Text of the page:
Kanshin-ji’s and the Kusunoki Family

Kanshin-ji is also known as a temple connected to the royal samurai Kusunoki Masashige (楠木正成). When he was young, he spent a couple of years training at one of Kanshin-ji’s sub-temples. Thus, he donated money to build the one-story pagoda in the early 14th century after he became a successful warrior.

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As there is only one story, the building can hardly be called a pagoda. But initially, a three-story pagoda was going to be built. However, because of the civil war in which he was involved, only the base was completed.

Thus, the building was named Tatekake-tō (建掛塔), an incomplete pagoda. Because of the building’s history and quality, it is a designated important cultural property.

The Tatekake-tō isn’t the only thing in Kanshin-ji related to Kusunoki Masashige. His head is also buried here. While Masashige isn’t as famous as other samurai to foreigners, he is highly respected by the Japanese.

Because he prioritized people and country over personal interests, Masashige is seen as a role model of a leader and largely impacted the leaders in the Meiji Restoration. This is why his bronze statue was placed in the Imperial Palace.

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Keritei Boten-dō (訶梨帝母天堂)

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The Keritei Boten-dō (訶梨帝母天堂) on the side of the approach to Kondō is also related to the Kusunoki family. It was built by Kusunoki Masashige’s brother, Kusunoki Masatsura (楠木正行).

The Kariteiboten (訶梨帝母天) was a deity who became a disciple of the Gautama Buddha. Apparently, she was a mother who spoiled her children and wouldn’t be hesitant to kill human children.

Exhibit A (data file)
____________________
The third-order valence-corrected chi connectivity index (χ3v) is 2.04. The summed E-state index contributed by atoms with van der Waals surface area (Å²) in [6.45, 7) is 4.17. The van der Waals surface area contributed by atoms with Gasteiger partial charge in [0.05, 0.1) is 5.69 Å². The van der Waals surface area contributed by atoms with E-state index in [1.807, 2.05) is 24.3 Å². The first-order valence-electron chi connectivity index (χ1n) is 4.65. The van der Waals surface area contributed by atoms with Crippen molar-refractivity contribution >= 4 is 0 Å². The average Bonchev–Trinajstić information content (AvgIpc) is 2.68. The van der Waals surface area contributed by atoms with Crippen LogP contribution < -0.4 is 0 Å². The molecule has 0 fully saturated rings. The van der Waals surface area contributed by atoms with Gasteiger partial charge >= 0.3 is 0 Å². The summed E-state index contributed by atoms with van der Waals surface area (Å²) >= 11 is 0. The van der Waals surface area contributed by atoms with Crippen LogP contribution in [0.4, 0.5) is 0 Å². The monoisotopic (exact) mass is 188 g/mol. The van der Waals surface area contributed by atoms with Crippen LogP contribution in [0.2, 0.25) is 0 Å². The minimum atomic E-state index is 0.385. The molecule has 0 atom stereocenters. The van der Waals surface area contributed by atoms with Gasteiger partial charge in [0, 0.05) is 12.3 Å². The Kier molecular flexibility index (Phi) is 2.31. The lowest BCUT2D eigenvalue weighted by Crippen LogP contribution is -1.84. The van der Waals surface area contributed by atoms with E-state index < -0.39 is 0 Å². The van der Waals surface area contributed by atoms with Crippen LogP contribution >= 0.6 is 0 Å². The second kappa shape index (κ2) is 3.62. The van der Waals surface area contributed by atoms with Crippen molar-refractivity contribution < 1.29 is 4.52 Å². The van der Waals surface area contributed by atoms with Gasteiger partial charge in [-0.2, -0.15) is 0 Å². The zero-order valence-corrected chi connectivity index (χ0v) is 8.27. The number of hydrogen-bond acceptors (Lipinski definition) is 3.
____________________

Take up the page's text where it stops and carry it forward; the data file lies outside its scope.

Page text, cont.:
The Buddha hid her favorite child to guide her to the right way of living. The loss of the child made her extremely sad and desperate. When she finally came to the Buddha for a solution, the Buddha asked her to think about the feeling that she would have if she only had one child and lost him. Kariteiboten only lost one out of 500 children, and she was nearly insane. How about the mother who only had one child?

Taking in the Buddha’s teaching, Kariteiboten became a guardian of Buddhism and children, answering the prayers of safe delivery.

Other Attractions in Kanshin-ji

Other buildings in Kanshin-ji’s precinct include the Goei-dō (御影堂), which was completed in the mid-Edo period for Kōbō Daishi, and the Kaisan-dō (開山堂), which enshrines Jichie (実恵), who completed the temple’s expansion.

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Close to Goei-dō, there is a loop trail called Shikoku 88 Sacred Sites Sand Trail (四国八十八ケ所霊場 お砂踏み道). The sand from each temple in the 88 Shikoku Pilgrimage is placed in a jar embedded in the ground.

It is said that you will receive the same blessing as those who have done the pilgrimage if you step on all the sand jars here.

At the west end of the precinct, the Onchō Kōdō (恩腸講堂) was built by using the material of the building built for the enthronement ceremony of the Emperor Shōwa. The building was completed in 1930 and designated as a national important cultural property in 2017.

Refer to the second page of the PDF HERE for Kanshin-ji map.

Kanshin-ji’s Opening Hours, Admission Fee, and Access Information

  • Kanshin-ji is open from 9 pm to 5 pm.
    • The last admission is at 4:30 pm.
  • The admission fee is
    • 300 yen for adults
    • 100 yen for elementary and junior high school students
    • 1,000 yen on the 17th and the 18th of April when the Cintamanicakra is exhibited to the public.
  • To get to Kanshin-ji by public transport, take a Nankai or Kintetsu train to Kawachi-Nagano Station (河内長野駅). Then, take Nankai Bus Kofuka Line (小深線) bound for Kongosan Ropeway-mae (金剛山ロープウェイ前) and get off at Kanshinji (観心寺). You can also take the Kobukidanchi Line (小吹台団地線) bound for Kobukidai (小吹台団地).
  • Use one of the Japan Transport Apps to plan your visit.